Preventing Chicken Diseases
Use these tips to prevent disease in your urban chicken flock.
By Jose A. Linares, DVM, and John El-Attrache, PhD
One of the most troubling events that can happen to any chicken owner is the introduction of a disease into his or her chicken flock. Chicken diseases can reduce egg and meat production, cause economic loss and, worse yet, cause the loss of your chickens. Fortunately, you can take precautionary steps as a chicken raiser to help reduce the opportunity for disease in your nesting place.
Observe Chicken Behavior
An important step in prevention is to observe your chickens’ health and interaction daily. When you become familiar with their healthy appearance and behavior, you’ll be able to recognize quickly when something is wrong. In general, a sick chicken is less active, retracts its neck close to its body and has an unkempt appearance, but not all diseases show the same symptoms. Diseases are caused by many different factors and organisms.
Infectious chicken diseases don’t spontaneously appear. Almost all infectious diseases are introduced into a chicken flock by means that go unnoticed, such as inadvertently carrying an infectious disease on shoes or clothing and then tending to chickens. Just as common are introductions of disease from tools, feed, other animals, pests, vermin and, most commonly, from new chickens introduced to an existing flock.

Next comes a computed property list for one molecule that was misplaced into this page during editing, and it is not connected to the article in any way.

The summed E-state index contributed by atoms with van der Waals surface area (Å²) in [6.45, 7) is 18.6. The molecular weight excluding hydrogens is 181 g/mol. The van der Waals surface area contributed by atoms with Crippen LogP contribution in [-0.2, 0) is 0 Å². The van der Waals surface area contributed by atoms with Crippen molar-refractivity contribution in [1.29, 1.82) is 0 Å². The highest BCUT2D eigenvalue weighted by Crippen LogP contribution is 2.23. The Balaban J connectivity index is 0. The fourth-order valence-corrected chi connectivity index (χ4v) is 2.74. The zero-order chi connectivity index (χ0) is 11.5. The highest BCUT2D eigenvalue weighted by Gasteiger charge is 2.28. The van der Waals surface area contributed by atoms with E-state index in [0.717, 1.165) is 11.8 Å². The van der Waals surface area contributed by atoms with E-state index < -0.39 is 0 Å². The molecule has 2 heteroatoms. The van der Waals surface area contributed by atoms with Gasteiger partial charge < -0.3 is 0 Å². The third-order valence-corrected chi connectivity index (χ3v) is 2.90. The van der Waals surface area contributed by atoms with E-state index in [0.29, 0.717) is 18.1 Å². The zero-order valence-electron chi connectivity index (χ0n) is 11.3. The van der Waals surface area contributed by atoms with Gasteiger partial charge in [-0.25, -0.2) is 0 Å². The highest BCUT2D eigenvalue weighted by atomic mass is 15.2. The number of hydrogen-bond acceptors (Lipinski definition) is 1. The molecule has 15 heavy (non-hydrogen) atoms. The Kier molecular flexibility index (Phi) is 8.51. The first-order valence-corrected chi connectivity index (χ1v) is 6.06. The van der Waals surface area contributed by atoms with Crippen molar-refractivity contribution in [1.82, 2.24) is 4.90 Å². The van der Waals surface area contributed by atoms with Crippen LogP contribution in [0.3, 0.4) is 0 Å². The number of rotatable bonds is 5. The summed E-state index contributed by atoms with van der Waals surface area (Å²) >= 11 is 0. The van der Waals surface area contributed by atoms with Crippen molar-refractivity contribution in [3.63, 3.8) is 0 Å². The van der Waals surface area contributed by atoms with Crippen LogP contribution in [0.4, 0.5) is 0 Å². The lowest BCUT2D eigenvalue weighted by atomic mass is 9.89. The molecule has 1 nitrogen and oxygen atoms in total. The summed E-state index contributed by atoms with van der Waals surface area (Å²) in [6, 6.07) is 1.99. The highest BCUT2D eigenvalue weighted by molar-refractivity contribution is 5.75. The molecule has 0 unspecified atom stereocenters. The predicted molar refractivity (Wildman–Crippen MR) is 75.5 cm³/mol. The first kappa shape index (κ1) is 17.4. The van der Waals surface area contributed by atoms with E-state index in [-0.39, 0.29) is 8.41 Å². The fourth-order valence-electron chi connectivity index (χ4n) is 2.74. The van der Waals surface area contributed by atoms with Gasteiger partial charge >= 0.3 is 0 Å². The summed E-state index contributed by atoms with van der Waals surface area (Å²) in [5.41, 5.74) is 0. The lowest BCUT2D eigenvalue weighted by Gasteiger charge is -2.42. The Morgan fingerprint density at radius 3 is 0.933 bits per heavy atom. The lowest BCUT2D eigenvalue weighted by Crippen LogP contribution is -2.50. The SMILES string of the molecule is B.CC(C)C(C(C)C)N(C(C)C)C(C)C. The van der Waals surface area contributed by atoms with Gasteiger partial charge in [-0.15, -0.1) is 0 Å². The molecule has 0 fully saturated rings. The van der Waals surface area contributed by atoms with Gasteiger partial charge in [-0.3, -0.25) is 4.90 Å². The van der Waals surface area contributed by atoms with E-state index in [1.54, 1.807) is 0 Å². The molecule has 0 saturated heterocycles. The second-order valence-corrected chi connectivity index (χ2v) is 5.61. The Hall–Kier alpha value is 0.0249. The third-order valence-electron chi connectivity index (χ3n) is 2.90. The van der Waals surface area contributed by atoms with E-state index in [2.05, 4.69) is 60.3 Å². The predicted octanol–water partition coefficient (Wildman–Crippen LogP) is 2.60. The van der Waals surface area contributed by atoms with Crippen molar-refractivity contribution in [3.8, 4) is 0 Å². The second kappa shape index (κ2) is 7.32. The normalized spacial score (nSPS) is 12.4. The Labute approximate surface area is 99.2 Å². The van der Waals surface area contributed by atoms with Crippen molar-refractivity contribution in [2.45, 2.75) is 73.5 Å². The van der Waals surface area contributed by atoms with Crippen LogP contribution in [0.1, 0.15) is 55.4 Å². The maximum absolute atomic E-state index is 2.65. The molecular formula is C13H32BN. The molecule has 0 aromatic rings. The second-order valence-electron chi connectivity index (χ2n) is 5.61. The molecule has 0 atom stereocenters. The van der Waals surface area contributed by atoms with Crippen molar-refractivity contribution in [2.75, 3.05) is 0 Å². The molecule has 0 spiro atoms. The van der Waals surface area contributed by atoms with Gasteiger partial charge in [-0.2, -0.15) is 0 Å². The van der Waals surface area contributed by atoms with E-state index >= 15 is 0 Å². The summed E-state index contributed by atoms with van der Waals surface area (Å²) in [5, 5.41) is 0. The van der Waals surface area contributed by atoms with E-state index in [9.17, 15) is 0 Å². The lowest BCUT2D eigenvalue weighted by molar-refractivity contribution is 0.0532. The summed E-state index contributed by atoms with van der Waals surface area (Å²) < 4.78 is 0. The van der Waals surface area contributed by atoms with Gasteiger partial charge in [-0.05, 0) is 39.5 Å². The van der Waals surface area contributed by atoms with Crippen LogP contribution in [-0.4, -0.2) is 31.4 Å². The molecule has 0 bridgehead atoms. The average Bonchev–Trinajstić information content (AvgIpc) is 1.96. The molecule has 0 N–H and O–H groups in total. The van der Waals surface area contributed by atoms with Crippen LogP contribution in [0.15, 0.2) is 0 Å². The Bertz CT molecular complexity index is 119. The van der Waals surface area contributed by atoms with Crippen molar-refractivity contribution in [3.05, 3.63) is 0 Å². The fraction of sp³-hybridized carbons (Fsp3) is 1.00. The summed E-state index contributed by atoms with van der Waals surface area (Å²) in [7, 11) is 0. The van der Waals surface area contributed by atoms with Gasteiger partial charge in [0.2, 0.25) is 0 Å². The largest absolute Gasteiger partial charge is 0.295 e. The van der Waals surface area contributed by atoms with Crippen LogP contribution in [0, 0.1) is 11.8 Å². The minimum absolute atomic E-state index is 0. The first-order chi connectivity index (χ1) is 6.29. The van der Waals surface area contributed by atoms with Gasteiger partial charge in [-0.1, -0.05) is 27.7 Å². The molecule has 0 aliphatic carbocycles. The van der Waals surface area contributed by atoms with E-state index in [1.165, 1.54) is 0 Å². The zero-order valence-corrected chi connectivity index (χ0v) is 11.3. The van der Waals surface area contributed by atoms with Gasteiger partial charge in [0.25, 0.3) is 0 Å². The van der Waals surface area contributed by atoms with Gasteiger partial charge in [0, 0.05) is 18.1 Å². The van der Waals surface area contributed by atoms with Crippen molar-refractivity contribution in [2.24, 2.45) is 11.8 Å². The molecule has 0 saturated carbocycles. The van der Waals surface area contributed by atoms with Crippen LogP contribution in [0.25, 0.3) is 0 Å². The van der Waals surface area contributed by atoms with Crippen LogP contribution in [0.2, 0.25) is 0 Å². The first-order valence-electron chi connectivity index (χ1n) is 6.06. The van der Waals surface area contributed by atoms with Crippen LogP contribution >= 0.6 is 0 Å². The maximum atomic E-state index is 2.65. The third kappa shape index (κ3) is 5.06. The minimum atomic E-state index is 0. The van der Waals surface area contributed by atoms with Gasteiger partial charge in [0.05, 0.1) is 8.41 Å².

Keep the Coop Clean
Preventing disease in chicken flocks entails proper management and sanitation practices. Thoroughly clean tools and chicken facilities with proper disinfectants, and minimize or eliminate the introduction of new chickens to your flock.
Biosecurity measures, such as limiting your chicken’s contact with visitors and preventing contact with other birds, will reduce the risk of disease in your chickens. When an unhealthy chicken is noticed, immediately quarantine it and accurately diagnose the disease. By expediting the treatment of infected chickens, you’ll prevent further spread of the disease.
Vaccination is seldom used by small-flock owners due to the expense and limited availability of vaccines, the simple lack of disease in small flocks, the unknown presence of disease and the improper diagnosis of disease. Vaccination should be performed if chickens have had a disease problem in the past, if they are transported on and off premises, regularly and if new chickens are continually introduced to your existing chicken flock.
Good husbandry should provide the backyard-flock owner and hobbyist with healthy, disease-free chickens without the heavy use of medications.
About the Authors: Jose A. Linares, DVM, ACPV, is the resident director of the Texas Veterinary Medical Diagnostic Laboratory, Poultry Diagnostic Laboratory in Gonzales, Texas. John El-Attrache, PhD, is an assistant professor in the Department of Veterinary Pathobiology in the College of Veterinary Medicine at Texas A&M University.
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